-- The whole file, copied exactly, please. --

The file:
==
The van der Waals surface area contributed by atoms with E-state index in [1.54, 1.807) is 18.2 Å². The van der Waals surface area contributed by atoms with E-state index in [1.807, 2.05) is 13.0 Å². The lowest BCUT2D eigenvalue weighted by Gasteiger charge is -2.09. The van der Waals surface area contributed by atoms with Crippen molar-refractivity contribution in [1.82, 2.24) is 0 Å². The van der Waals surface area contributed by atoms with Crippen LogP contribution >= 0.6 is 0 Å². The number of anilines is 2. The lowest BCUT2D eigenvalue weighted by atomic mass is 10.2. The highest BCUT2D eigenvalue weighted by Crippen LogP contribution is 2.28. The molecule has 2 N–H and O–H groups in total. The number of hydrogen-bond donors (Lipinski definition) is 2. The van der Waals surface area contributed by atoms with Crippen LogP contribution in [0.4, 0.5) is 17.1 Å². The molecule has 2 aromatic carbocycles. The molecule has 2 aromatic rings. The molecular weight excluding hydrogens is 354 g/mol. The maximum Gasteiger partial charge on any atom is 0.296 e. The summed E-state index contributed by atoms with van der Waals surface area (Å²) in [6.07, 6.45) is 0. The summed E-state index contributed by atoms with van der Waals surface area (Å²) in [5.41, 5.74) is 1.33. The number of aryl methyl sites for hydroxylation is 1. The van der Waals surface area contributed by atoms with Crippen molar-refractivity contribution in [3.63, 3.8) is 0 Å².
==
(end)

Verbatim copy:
The van der Waals surface area contributed by atoms with E-state index in [1.54, 1.807) is 18.2 Å². The van der Waals surface area contributed by atoms with E-state index in [1.807, 2.05) is 13.0 Å². The lowest BCUT2D eigenvalue weighted by Gasteiger charge is -2.09. The van der Waals surface area contributed by atoms with Crippen molar-refractivity contribution in [1.82, 2.24) is 0 Å². The van der Waals surface area contributed by atoms with Crippen LogP contribution >= 0.6 is 0 Å². The number of anilines is 2. The lowest BCUT2D eigenvalue weighted by atomic mass is 10.2. The highest BCUT2D eigenvalue weighted by Crippen LogP contribution is 2.28. The molecule has 2 N–H and O–H groups in total. The number of hydrogen-bond donors (Lipinski definition) is 2. The van der Waals surface area contributed by atoms with Crippen LogP contribution in [0.4, 0.5) is 17.1 Å². The molecule has 2 aromatic carbocycles. The molecule has 2 aromatic rings. The molecular weight excluding hydrogens is 354 g/mol. The maximum Gasteiger partial charge on any atom is 0.296 e. The summed E-state index contributed by atoms with van der Waals surface area (Å²) in [6.07, 6.45) is 0. The summed E-state index contributed by atoms with van der Waals surface area (Å²) in [5.41, 5.74) is 1.33. The number of aryl methyl sites for hydroxylation is 1. The van der Waals surface area contributed by atoms with Crippen molar-refractivity contribution in [3.63, 3.8) is 0 Å².